Under the theme “Designing Futures,” Asia’s leading design conference brought together 15 international pioneers who spoke about how design has been changing the modus operandi and boundaries of their fields in art, architecture, fashion, industrial design, curation, critique, engineering and city planning, among other sectors.
|(From right) Herald Corp. Chairman Jungwook Hong, Princess Dana Firas of Jordan and Red Dot founder Peter Zec attend the opening session of Herald Design Forum 2018 at Dongdaemun Design Plaza in Seoul on Friday. (Lee Sang-sup/The Korea Herald)|
“The forum started in 2011 with our belief that design can change the world,” said Herald Corp. Chairman Jungwook Hong in his opening speech at Dongdaemun Design Plaza in Seoul on Friday.
“A difference can be made with 1 percent of inspiration and 99 percent of action,” he added, urging design experts and devotees to move beyond simply imagining to help refine a world perennially reconfigured by technology.
Seoul Mayor Park Won-soon, in his congratulatory remarks, said, “The realm of design is expanding over traditional boundaries into social areas. The world needs designers who are advocates of preserving Earth and humanity, as our human race increasingly faces critical issues of the environment and aging population.”
Some 500 design enthusiasts took part in the opening ceremony, including experts, scholars, students, journalists and government officials.
|Herald Corp. Chairman Jungwook Hong speaks at the opening session of Herald Design Forum 2018 at Dongdaemun Design Plaza in Seoul on Friday. (Lee Sang-sup/The Korea Herald)|
“We witness how our cultural heritage influences one another as well as other sectors from business to aesthetics,” said Princess Dana Firas of Jordan, a UNESCO Goodwill ambassador and chair of the National Petra Trust. She noted a treasure trove of global cultural heritages can serve as a wellspring for design inspirations and particularly boost the rapidly growing tourism industry.
“Simplicity is not the opposite of complexity, it is just a very good interpretation of complexity,” said Peter Zec, Red Dot founder and CEO. “Complexity goes hand in hand with simplicity in design.”
The onslaught of technological advances pose challenges to designers, he explicated, whose tasks have become central to making things easy to operate while at the same time integrating an ever more expansive breadth of innovations.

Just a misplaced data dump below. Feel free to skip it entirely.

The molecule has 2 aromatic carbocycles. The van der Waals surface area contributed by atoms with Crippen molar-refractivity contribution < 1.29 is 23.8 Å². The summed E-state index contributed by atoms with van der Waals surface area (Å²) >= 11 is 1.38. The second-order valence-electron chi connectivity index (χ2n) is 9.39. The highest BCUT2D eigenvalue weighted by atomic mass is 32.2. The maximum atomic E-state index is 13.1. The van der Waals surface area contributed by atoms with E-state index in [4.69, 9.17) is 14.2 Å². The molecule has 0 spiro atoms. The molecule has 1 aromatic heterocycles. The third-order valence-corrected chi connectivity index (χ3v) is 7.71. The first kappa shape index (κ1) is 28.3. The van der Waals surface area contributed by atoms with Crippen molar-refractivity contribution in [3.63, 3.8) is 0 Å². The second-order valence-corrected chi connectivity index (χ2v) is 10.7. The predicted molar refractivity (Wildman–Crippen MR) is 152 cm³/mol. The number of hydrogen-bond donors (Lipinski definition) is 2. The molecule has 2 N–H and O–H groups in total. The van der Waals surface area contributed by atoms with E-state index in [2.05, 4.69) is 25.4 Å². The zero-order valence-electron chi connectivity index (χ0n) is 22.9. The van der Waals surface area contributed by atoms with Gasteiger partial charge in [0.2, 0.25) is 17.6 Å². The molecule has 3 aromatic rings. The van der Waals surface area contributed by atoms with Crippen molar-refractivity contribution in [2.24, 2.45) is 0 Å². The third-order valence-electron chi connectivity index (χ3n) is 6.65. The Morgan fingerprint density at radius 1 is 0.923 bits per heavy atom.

Also speaking Friday were Italian furniture designer Martino Gamper, British designer Thomas Heatherwick, Japanese designer Junji Tanigawa, Hyundai Motor’s Artlab director Lee Dae-hyung, as well as Shin Myong-sup and Byun Sa-bum from design agency Plus X.
|Princess Dana Firas of Jordan (Park Hae-mook/The Korea Herald)|
Saturday’s roster featured opinion leaders in art critique and curation as well as architecture.
Bartomeu Mari, director of Korea’s National Museum of Modern and Contemporary Art, opined that fine arts will progressively cross over into design and architecture, breaking the sense of sacred importance hitherto attached to them.
“In the future, museums will become places where people actually do things. There will be more physical interactions. The museum audience will no longer remain passive agents who come and see the objects in the gallery space,” he explained.
Deyan Sudjic, director of the Design Museum in London, said that instead of being a rational, scientific tool of solving industrial problems as in the past, design today increasingly pushes frontiers of human existence and technological evolution. “Design and designers are at a time when they are more questioning rather than answering, such as what design can do for our lives and what kind of changes it would bring.”
|Deyan Sudjic, director of the Design Museum in London (Park Hae-mook/The Korea Herald)|
Martha Thorne, executive director of the Pritzker Architecture Prize, and Park Jin-hee, a Korean architect and CEO of architecture firm SsD, shared with the audience their experiences of creating works that offer comfort and functionality while still being environmentally sustainable.
Korean installation artist Choi Jeong-hwa revealed the process of using plastics as a main medium for contriving his public artworks.
Rising Japanese architect Junya Ishigami, who won the Golden Lion for best project at the 12th Venice Architecture Biennale, closed the forum by presenting his structurally dazzling works, which he said were positioned between nature and artifice, so as to effect an “entire new space.”
By Joel Lee (firstname.lastname@example.org)